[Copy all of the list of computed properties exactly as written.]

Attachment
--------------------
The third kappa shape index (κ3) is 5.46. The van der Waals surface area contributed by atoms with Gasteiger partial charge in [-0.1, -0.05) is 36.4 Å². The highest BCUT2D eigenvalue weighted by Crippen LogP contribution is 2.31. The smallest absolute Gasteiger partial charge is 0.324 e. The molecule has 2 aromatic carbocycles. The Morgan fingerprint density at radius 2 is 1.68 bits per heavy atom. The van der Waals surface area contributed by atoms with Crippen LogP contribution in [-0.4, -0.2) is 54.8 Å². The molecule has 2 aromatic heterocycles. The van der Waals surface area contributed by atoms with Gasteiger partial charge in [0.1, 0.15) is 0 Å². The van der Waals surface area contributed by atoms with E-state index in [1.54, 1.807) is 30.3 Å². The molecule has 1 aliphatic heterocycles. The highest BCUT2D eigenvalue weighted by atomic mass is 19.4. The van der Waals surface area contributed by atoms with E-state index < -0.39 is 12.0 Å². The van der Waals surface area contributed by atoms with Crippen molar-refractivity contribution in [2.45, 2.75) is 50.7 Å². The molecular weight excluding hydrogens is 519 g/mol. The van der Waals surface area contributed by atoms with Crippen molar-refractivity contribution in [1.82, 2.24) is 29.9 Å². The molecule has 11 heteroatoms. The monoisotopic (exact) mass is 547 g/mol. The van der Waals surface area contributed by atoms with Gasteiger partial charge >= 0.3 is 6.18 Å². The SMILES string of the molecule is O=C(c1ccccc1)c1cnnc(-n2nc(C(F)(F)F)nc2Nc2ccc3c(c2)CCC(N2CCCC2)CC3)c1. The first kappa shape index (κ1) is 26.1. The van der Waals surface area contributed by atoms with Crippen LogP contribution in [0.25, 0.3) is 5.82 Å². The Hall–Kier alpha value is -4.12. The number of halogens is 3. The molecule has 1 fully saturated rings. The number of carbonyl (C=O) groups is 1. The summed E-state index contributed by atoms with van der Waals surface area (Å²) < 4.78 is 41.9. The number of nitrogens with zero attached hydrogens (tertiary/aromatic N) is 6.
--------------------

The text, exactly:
The third kappa shape index (κ3) is 5.46. The van der Waals surface area contributed by atoms with Gasteiger partial charge in [-0.1, -0.05) is 36.4 Å². The highest BCUT2D eigenvalue weighted by Crippen LogP contribution is 2.31. The smallest absolute Gasteiger partial charge is 0.324 e. The molecule has 2 aromatic carbocycles. The Morgan fingerprint density at radius 2 is 1.68 bits per heavy atom. The van der Waals surface area contributed by atoms with Crippen LogP contribution in [-0.4, -0.2) is 54.8 Å². The molecule has 2 aromatic heterocycles. The van der Waals surface area contributed by atoms with Gasteiger partial charge in [0.1, 0.15) is 0 Å². The van der Waals surface area contributed by atoms with E-state index in [1.54, 1.807) is 30.3 Å². The molecule has 1 aliphatic heterocycles. The highest BCUT2D eigenvalue weighted by atomic mass is 19.4. The van der Waals surface area contributed by atoms with E-state index < -0.39 is 12.0 Å². The van der Waals surface area contributed by atoms with Crippen molar-refractivity contribution in [2.45, 2.75) is 50.7 Å². The molecular weight excluding hydrogens is 519 g/mol. The van der Waals surface area contributed by atoms with Crippen molar-refractivity contribution in [1.82, 2.24) is 29.9 Å². The molecule has 11 heteroatoms. The monoisotopic (exact) mass is 547 g/mol. The van der Waals surface area contributed by atoms with Gasteiger partial charge >= 0.3 is 6.18 Å². The SMILES string of the molecule is O=C(c1ccccc1)c1cnnc(-n2nc(C(F)(F)F)nc2Nc2ccc3c(c2)CCC(N2CCCC2)CC3)c1. The first kappa shape index (κ1) is 26.1. The van der Waals surface area contributed by atoms with Crippen LogP contribution in [0.25, 0.3) is 5.82 Å². The Hall–Kier alpha value is -4.12. The number of halogens is 3. The molecule has 1 fully saturated rings. The number of carbonyl (C=O) groups is 1. The summed E-state index contributed by atoms with van der Waals surface area (Å²) < 4.78 is 41.9. The number of nitrogens with zero attached hydrogens (tertiary/aromatic N) is 6.